Overdrafts and my credit score
In deciding who's eligible for an overdraft and how big it should be, we take into account internal data as well as information from our credit reference agency TransUnion. Here's what you need to know about how this can impact your credit score:
Checking your eligibility leaves a 'soft footprint' on your credit report but doesn't impact your score:
To see if we can offer you an overdraft, we need to look at your credit history. This is known as a 'soft search' and will show up on your credit report as a 'quotation search' and 'administration review'. Lenders can't see this information though, so it won't affect your chances of getting credit.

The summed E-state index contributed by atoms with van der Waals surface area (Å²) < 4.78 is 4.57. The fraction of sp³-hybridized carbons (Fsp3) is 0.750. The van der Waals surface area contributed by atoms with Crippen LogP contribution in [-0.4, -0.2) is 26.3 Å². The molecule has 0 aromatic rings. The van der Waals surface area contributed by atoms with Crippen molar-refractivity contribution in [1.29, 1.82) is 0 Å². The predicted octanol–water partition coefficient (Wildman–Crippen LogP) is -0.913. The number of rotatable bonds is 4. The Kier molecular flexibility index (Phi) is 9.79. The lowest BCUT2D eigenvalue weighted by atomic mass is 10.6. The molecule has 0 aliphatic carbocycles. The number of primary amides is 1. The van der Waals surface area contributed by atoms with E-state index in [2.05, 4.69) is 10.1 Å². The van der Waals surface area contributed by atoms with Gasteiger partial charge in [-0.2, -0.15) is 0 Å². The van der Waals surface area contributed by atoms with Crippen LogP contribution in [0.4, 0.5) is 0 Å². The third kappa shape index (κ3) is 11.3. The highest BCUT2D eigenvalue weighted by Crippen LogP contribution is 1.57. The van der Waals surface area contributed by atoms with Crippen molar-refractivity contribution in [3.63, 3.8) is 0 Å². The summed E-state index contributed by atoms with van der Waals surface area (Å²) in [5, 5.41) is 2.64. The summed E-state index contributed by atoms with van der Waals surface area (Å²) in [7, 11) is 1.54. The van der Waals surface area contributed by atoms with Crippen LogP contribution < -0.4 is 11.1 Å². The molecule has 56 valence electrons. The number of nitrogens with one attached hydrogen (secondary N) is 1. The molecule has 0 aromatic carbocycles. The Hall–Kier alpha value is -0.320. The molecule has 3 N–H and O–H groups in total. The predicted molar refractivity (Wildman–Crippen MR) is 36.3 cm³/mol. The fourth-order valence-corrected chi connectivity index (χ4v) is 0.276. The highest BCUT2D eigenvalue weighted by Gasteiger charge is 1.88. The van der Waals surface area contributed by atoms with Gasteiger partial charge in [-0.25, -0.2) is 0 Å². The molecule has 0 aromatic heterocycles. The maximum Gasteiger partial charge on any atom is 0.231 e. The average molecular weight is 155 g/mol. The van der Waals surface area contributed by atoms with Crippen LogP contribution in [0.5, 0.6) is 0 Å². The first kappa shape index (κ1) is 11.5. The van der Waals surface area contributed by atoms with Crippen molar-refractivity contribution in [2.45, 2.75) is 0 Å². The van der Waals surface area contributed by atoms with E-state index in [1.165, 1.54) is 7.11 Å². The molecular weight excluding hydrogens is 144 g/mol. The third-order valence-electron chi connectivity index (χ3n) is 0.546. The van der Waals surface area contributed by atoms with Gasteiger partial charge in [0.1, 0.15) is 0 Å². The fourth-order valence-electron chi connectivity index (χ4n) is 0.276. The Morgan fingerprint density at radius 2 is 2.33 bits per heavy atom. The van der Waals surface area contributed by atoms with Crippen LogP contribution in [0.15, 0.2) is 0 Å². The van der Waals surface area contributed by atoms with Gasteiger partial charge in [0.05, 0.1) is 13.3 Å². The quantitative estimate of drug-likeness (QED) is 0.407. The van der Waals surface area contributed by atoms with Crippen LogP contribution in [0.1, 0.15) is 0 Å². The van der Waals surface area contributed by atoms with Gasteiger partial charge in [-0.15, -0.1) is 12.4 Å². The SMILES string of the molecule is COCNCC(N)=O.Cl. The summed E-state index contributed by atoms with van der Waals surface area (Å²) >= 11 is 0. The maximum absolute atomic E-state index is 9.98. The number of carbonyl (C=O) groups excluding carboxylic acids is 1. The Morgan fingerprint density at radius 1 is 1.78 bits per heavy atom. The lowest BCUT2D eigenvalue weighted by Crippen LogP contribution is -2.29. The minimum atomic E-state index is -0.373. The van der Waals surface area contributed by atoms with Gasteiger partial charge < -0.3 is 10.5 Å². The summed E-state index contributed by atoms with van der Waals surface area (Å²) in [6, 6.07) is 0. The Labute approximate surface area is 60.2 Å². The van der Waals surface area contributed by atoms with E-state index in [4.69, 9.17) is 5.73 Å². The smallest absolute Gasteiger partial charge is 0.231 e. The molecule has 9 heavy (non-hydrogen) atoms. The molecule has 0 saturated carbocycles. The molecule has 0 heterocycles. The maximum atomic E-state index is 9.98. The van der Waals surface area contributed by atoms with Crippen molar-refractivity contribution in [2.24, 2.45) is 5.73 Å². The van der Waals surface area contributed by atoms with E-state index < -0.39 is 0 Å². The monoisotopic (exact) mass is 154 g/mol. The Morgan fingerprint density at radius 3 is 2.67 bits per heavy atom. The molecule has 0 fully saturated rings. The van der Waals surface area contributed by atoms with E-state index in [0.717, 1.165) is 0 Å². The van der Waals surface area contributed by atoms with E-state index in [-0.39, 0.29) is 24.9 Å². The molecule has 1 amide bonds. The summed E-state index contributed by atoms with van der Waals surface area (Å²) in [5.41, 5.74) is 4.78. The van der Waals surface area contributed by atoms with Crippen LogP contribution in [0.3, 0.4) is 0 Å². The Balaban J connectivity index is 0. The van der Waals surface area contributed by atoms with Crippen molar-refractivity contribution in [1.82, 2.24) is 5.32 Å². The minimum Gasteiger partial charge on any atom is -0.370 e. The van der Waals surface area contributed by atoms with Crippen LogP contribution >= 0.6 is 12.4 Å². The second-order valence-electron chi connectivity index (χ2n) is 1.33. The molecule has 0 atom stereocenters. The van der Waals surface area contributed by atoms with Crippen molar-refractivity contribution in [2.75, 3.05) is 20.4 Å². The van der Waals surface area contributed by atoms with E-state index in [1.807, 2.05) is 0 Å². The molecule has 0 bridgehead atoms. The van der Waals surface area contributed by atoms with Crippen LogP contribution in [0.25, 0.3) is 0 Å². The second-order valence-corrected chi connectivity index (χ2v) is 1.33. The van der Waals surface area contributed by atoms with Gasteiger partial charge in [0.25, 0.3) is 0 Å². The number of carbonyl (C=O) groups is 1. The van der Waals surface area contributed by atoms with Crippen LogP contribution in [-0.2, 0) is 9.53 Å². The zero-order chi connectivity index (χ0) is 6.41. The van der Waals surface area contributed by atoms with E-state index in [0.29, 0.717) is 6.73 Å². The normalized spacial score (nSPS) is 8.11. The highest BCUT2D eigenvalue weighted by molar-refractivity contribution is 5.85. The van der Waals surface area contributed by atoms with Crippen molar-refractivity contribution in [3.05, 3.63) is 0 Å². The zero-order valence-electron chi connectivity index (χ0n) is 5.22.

If you switch on an overdraft, we tell our credit reference agency which might affect your score:
This is known as a 'credit application search' and it creates a 'hard footprint' on your credit file which can affect your credit score. Each credit reference agency has their own way of calculating credit scores, so how this affects your score depends on that particular agency's scoring model.
How you use your overdraft can also affect your credit score:
For example, if you're in your overdraft for more than 3 months without putting any money into your account, this can negatively affect your score. Again though, the impact this has depends on how a particular credit reference agency calculates your score.
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